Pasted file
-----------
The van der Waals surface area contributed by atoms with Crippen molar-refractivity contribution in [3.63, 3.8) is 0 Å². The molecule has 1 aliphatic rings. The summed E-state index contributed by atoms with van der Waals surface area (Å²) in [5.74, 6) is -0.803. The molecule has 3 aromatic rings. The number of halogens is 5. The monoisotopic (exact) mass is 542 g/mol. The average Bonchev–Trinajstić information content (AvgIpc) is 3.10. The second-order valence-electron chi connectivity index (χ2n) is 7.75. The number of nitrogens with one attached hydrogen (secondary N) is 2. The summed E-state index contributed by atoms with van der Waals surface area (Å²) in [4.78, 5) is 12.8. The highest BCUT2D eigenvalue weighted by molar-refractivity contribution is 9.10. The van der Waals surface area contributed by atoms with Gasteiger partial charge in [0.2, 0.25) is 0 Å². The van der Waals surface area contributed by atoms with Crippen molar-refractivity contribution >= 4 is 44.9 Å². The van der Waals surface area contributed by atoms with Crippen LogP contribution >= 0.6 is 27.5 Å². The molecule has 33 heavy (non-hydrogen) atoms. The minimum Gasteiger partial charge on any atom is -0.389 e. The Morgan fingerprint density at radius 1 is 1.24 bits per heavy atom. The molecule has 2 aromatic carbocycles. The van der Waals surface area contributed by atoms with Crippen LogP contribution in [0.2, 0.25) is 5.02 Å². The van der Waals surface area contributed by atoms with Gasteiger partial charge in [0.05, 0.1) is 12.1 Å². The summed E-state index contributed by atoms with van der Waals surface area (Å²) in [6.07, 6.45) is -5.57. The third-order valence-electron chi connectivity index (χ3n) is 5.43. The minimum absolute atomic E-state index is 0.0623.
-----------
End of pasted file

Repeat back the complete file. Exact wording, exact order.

The van der Waals surface area contributed by atoms with Crippen molar-refractivity contribution in [3.63, 3.8) is 0 Å². The molecule has 1 aliphatic rings. The summed E-state index contributed by atoms with van der Waals surface area (Å²) in [5.74, 6) is -0.803. The molecule has 3 aromatic rings. The number of halogens is 5. The monoisotopic (exact) mass is 542 g/mol. The average Bonchev–Trinajstić information content (AvgIpc) is 3.10. The second-order valence-electron chi connectivity index (χ2n) is 7.75. The number of nitrogens with one attached hydrogen (secondary N) is 2. The summed E-state index contributed by atoms with van der Waals surface area (Å²) in [4.78, 5) is 12.8. The highest BCUT2D eigenvalue weighted by molar-refractivity contribution is 9.10. The van der Waals surface area contributed by atoms with Gasteiger partial charge in [0.2, 0.25) is 0 Å². The van der Waals surface area contributed by atoms with Crippen molar-refractivity contribution >= 4 is 44.9 Å². The van der Waals surface area contributed by atoms with Crippen LogP contribution >= 0.6 is 27.5 Å². The molecule has 33 heavy (non-hydrogen) atoms. The minimum Gasteiger partial charge on any atom is -0.389 e. The Morgan fingerprint density at radius 1 is 1.24 bits per heavy atom. The molecule has 2 aromatic carbocycles. The van der Waals surface area contributed by atoms with Crippen LogP contribution in [0.2, 0.25) is 5.02 Å². The van der Waals surface area contributed by atoms with Gasteiger partial charge in [0.05, 0.1) is 12.1 Å². The summed E-state index contributed by atoms with van der Waals surface area (Å²) in [6.07, 6.45) is -5.57. The third-order valence-electron chi connectivity index (χ3n) is 5.43. The minimum absolute atomic E-state index is 0.0623.